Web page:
The oil and gas reserves in the Caspian Sea are significant, and its location between 5 countries makes it an hotbed for offshore transport as well. Needless to say: this has an enormous economic impact in the entire region. But the diverse and unique weather conditions here can highly affect offshore operations. Let’s dive into this subject.
Infoplaza, with its office based in Atyrau, Kazakhstan, conducts marine weather monitoring for big customers in this region. Therefore we have quite an interesting perspective on how the weather impacts business in the Caspian area.
In this article we will briefly look at the economic highlights of the region, how the location itself affects offshore operations, and how companies in the Caspian area can benefit from marine weather monitoring.
Economic highlights western Kazakhstan and Caspian Sea
Throughout Kazakhstan raw materials are mined - like uranium, copper, chromium and gold. In and around the Caspian Sea and western Kazakhstan it’s all about oil and gas though. The Kashagan field of the North Caspian Operating Company (NCOC) for instance is one of the biggest single discoveries since the 1970s, with the field measuring about 75km by 35km in size (approx. 2,700km2). It has over 30 billion barrels of oil in it. Close by is the Tengiz oil field, about 19km by 21km, smaller in size but nevertheless a huge discovery. It has about 9 billion barrels of recoverable oil. There are many other smaller oil fields in the region.
How offshore operations are affectedMetocean conditions in the Caspian Sea affect offshore operations in similar ways to other areas around the world. For instance, how to work safely in extreme heat and cold, coping with dust storms, icing on vessels and helicopters. However, there is one additional difficulty experienced due to the unique maritime conditions which is proving to be an immense challenge:
Low water levels
Due to climate change, among other things, water levels are getting lower every year. It is expected that by 2100, the Caspian Sea’s level could drop 9 to 18 meters. This would leave the whole NE Caspian area high and dry!
Currently, vessels are still operating in the NE Caspian and will continue to do so for many years. However, the lower water levels result in reduced water depth, which is critical in the shallow waters of the NE Caspian, where large vessels are already operating in water depths below 3 meters. This is made even more difficult by the winter ice sheet. As we mentioned in our previous article, the different types of ice have impact on operations in the Caspian Sea. Vessels are even more affected by this due to literally an underlying cause: the extremely shallow water depths over the eastern part of the North Eastern Caspian, as well as over the Saddle area. Let us explain:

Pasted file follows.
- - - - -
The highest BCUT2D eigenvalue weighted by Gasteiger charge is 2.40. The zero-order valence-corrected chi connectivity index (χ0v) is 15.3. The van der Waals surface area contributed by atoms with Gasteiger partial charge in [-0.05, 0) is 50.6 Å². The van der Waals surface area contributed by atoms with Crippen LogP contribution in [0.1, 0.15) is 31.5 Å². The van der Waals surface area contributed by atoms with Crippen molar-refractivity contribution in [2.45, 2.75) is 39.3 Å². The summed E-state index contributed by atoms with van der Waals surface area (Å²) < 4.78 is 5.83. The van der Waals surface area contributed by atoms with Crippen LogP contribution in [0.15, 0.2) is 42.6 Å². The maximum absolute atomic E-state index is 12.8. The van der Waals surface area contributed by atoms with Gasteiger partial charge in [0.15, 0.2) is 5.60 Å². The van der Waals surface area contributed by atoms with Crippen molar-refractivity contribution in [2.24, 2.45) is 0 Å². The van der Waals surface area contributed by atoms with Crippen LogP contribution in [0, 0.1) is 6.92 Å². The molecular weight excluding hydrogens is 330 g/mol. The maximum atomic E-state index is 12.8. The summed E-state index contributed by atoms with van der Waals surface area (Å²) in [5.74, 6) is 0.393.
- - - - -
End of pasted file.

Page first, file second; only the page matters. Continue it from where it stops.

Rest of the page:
Ice breaking vessels are already working very close to the seabed, but with the onset of ice, the vessels break the ice and ride over it which decreases the available water depth even further. So vessels essentially run aground on the broken ice under their keels.
Winter is also the period when the mean water level is at its lowest, after the evaporation of the water during the summer months. This is also the time when river flows are at their lowest as the catchment areas are all frozen. This accentuates the problem for vessels operating in this area.
Also read: How we monitor ice development in the Caspian Sea
What kind of companies can benefit from marine weather monitoring
Having discussed the issues for offshore operations, what kind of businesses exactly can benefit from marine weather monitoring then? In the case of Infoplaza, it’s often the whole logistics supply chain. This includes marine vessels, helicopters (helideck environmental monitoring) and land transport.
Those operations require daily information to be able to operate and plan future operations. This means weather and water level forecasting is hugely important to companies in this supply chain.
We additionally look after metocean stations which monitor weather and ocean parameters (with water level being the most important here) and transmit data in real time to be stored and displayed on an application which all the clients’ personnel have access to.
Providing dataAs we’ve highlighted in our previous article on how we monitor the conditions in the Caspian, we also complete some field services deploying moored instrumentation for monitoring environmental parameters. These do not report data for day to day operations, but provide data which can be processed to help with future projects - providing baseline data or data that can be used to update existing baseline data and designs. The clients here are therefore project teams which themselves will be multi-disciplinary.
Usually HSSE (Health, safety, security and environment) departments are big users of our data. We provide real time data on temperature and humidity, both key requirements to be able to monitor and work safely in both extreme heat as well as extreme cold.
Other clients include drilling (data for plume dispersal), vehicles (road icing monitoring), cranes (wind speed limits for lifting loads). You could also say that forecasting and real-time data are used by just about everyone within offshore companies. And for a good reason: because without, negative financial impact on their business would be inevitable.